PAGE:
Preventing virus spread serious concern on cruise
|The captain and officers aboard the Crystal Serenity refrained from shaking hands in receiving lines during my September cruise as one of the cruise line's many efforts to prevent the spread of viruses.|
Not only is the flu laying folks low but there's also an intestinal virus and something like Noro virus going around. It's enough to make you stay home.
On my September Mediterranean cruise aboard the Crystal Serenity hand sanitizing was everywhere - as you entered dining areas, as you came back aboard the ship after shore excursions and even at a captain's reception, where a sign reminded us why he wouldn't be shaking hands
We also observed ship's staff constantly cleaning railings, chairs and everything in sight. Gloves were worn not only by food service employees, but also by housekeepers, bartenders and other members of the ship's staff. Each public washroom had a small paper towel dispenser next to the door with a small sign designating a towel be used when opening the door.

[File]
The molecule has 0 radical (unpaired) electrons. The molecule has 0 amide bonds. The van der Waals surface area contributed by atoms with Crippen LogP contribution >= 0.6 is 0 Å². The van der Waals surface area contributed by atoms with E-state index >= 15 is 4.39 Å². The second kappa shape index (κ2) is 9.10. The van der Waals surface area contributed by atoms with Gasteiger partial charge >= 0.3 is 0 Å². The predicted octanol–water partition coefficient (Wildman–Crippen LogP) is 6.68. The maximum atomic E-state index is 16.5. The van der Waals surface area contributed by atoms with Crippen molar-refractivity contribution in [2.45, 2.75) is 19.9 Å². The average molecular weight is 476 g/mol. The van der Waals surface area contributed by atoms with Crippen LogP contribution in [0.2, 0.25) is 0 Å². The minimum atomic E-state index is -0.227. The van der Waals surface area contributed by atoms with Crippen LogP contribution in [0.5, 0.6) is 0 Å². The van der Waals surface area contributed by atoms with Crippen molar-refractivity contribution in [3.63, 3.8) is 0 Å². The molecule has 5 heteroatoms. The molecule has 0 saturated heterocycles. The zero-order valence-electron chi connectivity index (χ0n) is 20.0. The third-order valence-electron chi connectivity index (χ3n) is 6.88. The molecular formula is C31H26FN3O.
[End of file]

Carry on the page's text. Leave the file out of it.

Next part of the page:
Crystal wants to make sure a virus doesn't get started aboard its ships.
I gained a good appreciation for the affects of a Noro virus when, along with about 300 others, I contracted it at a professional conference in Dallas. Within just a few hours we were falling like flies, and the local health department got involved while trying to determine if our severe intestinal distress was related to food poisoning.
The conference was for travel writers and it included a good number of folks 70 and older. Some of them became so dehydrated they needed to be put on IVs. Noro virus was the diagnosis and most of us spent two or three days very close to the bathroom before the virus vanished as quickly as it occurred.
I can only imagine how bad something like this would be on a cruise. Although I was among those complaining of dry hands because of all the sanitizer used during my Mediterranean voyage, applying hand lotion was certainly less of a problem than a Noro virus would have been.